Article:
The government’s plans for building up to 1.1m homes in the South-east by 2016 could be undermined by Conservative election victories in the four housing growth areas.

Conservative candidates unseated incumbent Labour MPs in each of the four growth areas – the Thames Gateway, Ashford, the M11 corridor and the South Midlands (see “Growth area votes”).

The Tories won seats in Kettering, Milton Keynes North East, Northampton South, Bedfordshire Mid and Peterborough. In the South Midlands and M11 corridor the average swing from Labour to Conservative was 5%.

The biggest scalp was that of junior Home Office minister Chris Pond, the former housing benefit minister, in Gravesham in the Thames Gateway.

Caroline Spelman, the shadow secretary for local government, said that housing was one of the key issues the party had identified as a vote winner. “Many people are deeply concerned about Prescott’s plans to concrete over our green belt and green fields, and this was reflected in the way people voted. There will be a stronger opposition to hold Blair and Labour to account.”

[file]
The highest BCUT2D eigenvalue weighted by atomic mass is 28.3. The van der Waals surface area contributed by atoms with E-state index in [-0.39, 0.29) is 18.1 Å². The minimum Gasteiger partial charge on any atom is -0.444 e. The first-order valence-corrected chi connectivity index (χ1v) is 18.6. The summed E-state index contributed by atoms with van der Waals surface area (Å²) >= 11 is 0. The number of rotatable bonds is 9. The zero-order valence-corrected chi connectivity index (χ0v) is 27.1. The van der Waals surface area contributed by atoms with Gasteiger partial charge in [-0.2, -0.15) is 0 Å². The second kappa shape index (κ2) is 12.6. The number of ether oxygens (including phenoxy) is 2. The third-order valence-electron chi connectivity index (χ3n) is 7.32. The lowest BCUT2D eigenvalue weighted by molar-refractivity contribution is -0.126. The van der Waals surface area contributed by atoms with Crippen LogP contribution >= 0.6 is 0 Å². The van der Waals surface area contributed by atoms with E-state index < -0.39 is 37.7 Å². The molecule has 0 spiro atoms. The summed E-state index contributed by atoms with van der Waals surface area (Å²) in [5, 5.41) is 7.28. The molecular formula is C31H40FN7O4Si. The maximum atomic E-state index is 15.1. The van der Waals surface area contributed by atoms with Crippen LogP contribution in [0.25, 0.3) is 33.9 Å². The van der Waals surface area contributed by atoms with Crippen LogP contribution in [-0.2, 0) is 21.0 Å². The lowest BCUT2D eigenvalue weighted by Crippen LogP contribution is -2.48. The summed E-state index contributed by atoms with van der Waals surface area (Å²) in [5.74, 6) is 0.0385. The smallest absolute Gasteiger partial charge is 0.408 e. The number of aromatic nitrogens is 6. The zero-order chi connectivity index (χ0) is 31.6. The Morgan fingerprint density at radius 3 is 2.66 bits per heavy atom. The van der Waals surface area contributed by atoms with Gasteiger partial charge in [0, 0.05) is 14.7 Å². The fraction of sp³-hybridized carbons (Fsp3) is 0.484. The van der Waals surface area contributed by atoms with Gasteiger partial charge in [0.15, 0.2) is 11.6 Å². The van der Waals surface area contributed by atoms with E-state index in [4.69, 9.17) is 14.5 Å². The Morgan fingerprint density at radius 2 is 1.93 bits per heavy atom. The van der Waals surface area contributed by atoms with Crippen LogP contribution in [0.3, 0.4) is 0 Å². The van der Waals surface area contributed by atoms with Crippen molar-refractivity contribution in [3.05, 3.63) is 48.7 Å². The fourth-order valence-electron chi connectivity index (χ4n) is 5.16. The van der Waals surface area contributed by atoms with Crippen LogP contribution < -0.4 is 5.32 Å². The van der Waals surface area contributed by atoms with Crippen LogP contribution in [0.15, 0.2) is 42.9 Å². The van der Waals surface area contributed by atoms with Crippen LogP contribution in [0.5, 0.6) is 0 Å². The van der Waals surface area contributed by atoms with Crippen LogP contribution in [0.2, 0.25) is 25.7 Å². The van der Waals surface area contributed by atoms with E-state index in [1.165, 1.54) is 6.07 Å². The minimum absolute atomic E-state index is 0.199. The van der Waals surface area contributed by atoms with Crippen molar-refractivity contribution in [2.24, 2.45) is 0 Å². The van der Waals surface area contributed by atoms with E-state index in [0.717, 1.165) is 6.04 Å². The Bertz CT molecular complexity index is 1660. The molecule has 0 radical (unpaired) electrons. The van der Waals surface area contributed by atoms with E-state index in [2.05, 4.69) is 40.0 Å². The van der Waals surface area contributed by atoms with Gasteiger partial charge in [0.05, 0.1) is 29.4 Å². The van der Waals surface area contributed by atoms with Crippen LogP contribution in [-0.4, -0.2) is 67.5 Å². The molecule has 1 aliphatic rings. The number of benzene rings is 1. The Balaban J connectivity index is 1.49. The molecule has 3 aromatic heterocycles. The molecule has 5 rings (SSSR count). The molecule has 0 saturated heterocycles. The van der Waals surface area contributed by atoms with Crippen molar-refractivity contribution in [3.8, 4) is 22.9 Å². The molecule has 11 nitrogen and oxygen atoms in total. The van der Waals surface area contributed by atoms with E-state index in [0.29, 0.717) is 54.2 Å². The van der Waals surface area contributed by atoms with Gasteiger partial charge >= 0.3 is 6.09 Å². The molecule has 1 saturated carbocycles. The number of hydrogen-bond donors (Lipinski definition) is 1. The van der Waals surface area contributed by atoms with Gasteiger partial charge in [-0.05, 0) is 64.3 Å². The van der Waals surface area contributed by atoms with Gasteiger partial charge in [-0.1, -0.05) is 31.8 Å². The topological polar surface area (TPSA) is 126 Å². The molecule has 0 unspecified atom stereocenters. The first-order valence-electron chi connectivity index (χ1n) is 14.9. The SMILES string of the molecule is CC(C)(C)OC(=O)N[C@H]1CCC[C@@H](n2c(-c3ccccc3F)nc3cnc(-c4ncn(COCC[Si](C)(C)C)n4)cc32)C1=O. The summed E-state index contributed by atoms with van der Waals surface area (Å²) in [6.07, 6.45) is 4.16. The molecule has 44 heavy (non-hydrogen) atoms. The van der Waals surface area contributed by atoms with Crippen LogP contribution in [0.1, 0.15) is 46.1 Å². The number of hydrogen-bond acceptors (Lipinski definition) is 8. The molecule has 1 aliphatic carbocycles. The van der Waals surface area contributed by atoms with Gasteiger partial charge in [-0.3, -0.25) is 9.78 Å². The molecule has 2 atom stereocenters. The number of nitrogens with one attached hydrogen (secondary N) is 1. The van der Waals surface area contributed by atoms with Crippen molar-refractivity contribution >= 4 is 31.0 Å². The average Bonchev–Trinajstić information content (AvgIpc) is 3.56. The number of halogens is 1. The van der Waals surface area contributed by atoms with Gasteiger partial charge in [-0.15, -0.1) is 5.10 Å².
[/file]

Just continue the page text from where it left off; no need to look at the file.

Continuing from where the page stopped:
Housing experts agreed that, although MPs would have limited influence on planning decisions made at local authority level, the fact that voters had ousted Labour MPs was symptomatic of objections to mass housebuilding plans.

Sarah Webb, policy director at the Chartered Institute of Housing, said: “In quite a few places – like Kettering and Peterborough – the nimby vote came out and beat Labour.”

John Prescott's housebuilding targets had already been slowed down by the two Tory-dominated regional assemblies in the South- east, the South East Regional Assembly (SEERA) and the East of England Regional Assembly (EERA). SEERA has refused to consult on Prescott's preferred housing rate of 36,000 a year, while EERA has rejected its targets out of hand.

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